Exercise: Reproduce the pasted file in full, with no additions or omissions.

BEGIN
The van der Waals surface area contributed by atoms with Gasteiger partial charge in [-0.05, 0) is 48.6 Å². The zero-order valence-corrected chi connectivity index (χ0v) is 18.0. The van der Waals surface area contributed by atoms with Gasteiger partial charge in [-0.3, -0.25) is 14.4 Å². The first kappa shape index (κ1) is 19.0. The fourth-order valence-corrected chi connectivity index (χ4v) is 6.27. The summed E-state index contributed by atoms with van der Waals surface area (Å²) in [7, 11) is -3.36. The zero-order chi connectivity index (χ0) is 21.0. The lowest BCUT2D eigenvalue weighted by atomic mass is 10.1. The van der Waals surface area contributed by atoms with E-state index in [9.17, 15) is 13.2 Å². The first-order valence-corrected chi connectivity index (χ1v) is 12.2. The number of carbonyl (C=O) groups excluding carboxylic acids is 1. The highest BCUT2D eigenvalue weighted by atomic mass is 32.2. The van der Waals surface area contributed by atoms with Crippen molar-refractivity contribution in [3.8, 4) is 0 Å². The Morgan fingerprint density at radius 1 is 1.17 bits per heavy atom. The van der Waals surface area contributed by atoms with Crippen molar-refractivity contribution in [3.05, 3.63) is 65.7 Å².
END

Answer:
The van der Waals surface area contributed by atoms with Gasteiger partial charge in [-0.05, 0) is 48.6 Å². The zero-order valence-corrected chi connectivity index (χ0v) is 18.0. The van der Waals surface area contributed by atoms with Gasteiger partial charge in [-0.3, -0.25) is 14.4 Å². The first kappa shape index (κ1) is 19.0. The fourth-order valence-corrected chi connectivity index (χ4v) is 6.27. The summed E-state index contributed by atoms with van der Waals surface area (Å²) in [7, 11) is -3.36. The zero-order chi connectivity index (χ0) is 21.0. The lowest BCUT2D eigenvalue weighted by atomic mass is 10.1. The van der Waals surface area contributed by atoms with E-state index in [9.17, 15) is 13.2 Å². The first-order valence-corrected chi connectivity index (χ1v) is 12.2. The number of carbonyl (C=O) groups excluding carboxylic acids is 1. The highest BCUT2D eigenvalue weighted by atomic mass is 32.2. The van der Waals surface area contributed by atoms with Crippen molar-refractivity contribution in [3.8, 4) is 0 Å². The Morgan fingerprint density at radius 1 is 1.17 bits per heavy atom. The van der Waals surface area contributed by atoms with Crippen molar-refractivity contribution in [3.05, 3.63) is 65.7 Å².